U.S. empire’s decline accelerates as Washington loses more control over Eurasia
It’s said that we are the architects of our own demise. When someone is operating off of a fundamentally wrongheaded view of humanity and the world, there’s going to be blowback towards them. So is the case for U.S. imperialism, whose overly confident actions throughout the last half-century or so have chipped away at its own global influence in ways that recently became more apparent than ever.
Actually, this self-sabotaging nature of U.S. imperialism was apparent even when the empire was at its strategic height, and when its internal cultural hegemony was strongest. In 1958, Mao said that:
Imperialism will not last long because it always does evil things. It persists in grooming and supporting reactionaries in all countries who are against the people, it has forcibly seized many colonies and semi-colonies and many military bases, and it threatens the peace with atomic war. Thus, forced by imperialism to do so, more than 90 per cent of the people of the world are rising or will rise in struggle against it. Yet, imperialism is still alive, still running amuck in Asia, Africa and Latin America. In the West imperialism is still oppressing the people at home. This situation must change. It is the task of the people of the whole world to put an end to the aggression and oppression perpetrated by imperialism, and chiefly by U.S. imperialism.
History is proving Mao right. As Washington has engaged in cold war buildup against China throughout the last decade, the Pentagon, in its delusional hubris, has viewed Vietnam as a viable location to place its missile sites. The Pentagon has ignored Vietnam’s consistent policy of being equidistant between the U.S. and China, seeking to recruit Vietnam as an anti-Chinese military ally in a desperate attempt to gain a greater strategic foothold within southeast Asia. This failure to gain Vietnam as an ally is entirely Washington’s own fault. Not only has Washington carried out a genocide against Vietnam’s people within living memory, but it’s shown time and time again through its alliances with groups like the Kurdish fighters and leaders like Saddam Hussein that when you choose to work with Washington, Washington will eventually betray you. The imperialists have revealed themselves to not be trustworthy, and have lost a potential strategic advantage over China as a consequence.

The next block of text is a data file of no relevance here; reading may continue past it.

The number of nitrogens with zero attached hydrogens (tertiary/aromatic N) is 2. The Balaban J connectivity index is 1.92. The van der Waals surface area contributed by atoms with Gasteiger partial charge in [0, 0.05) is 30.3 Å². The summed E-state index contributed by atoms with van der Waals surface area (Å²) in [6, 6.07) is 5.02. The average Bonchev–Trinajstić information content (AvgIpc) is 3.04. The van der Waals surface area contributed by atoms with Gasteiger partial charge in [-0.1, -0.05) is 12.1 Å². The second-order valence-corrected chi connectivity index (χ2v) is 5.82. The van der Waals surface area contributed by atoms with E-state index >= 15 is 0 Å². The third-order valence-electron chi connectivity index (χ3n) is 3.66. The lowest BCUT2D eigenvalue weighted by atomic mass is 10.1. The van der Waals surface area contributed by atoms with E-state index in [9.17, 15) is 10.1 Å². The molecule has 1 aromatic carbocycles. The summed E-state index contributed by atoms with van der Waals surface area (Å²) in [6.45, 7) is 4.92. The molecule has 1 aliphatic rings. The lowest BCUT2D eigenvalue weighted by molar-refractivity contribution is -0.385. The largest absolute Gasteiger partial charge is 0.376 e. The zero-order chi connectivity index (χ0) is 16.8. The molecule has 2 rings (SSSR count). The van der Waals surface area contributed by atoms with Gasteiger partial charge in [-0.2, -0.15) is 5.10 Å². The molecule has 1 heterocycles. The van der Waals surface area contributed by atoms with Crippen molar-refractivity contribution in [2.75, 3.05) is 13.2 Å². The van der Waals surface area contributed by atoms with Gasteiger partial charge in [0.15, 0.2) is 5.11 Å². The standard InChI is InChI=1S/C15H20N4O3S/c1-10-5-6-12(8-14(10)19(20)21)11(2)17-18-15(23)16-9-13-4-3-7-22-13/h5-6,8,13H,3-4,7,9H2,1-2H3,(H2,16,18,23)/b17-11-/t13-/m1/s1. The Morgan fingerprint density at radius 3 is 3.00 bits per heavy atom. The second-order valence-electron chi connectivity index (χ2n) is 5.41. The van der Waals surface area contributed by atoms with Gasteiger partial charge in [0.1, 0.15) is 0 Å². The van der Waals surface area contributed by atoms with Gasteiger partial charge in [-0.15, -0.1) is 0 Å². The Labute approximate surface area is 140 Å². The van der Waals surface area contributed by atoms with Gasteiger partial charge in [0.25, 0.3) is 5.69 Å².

Washington’s consistently evil behavior has also recently cost it the respect of the Chinese masses, and therefore any political leverage that Washington might have otherwise been able to wield within China. Through its slanderous charge about China committing a “genocide” against the Uyghurs, and its sanctions on Xinjiang which drive down the province’s living standards while disregarding the interests of the Uyghurs who it supposedly seeks to help, the U.S. has become resented among many of the Chinese people who used to regard it with warmth and friendliness. As China’s Global Times wrote last week: “US’ political influence on Chinese society has almost been completely lost…The Western unity that the US has brought about through Xinjiang issue is far less than the unity it has created within China.” That being a unity where the Chinese agree that Washington is a bad actor, one which isn’t deserving of having its advice being taken as good faith.
Washington’s aggressions against China and Russia during the past decade have further diminished its influence over Eurasia. Faced with Washington’s attempts at military encirclement, disinformation warfare, and sanctions, both countries have been increasingly partnering up in the last several years, now to the extent where Chinese State Councilor Wang Yi said this January that “in developing China-Russia cooperation, we see no limit, no forbidden zone and no ceiling as to how far this cooperation can go.” This puts the imperialists in a far worse strategic position than they were during most of the Cold War, since back then China and Russia were pitted against each other. Now the anti-U.S. alliance is unified, with even Vietnam and China willing to leave their bitter Cold War-era conflicts behind for the sake of not playing into Washington’s attempts to stoke further tensions within the region.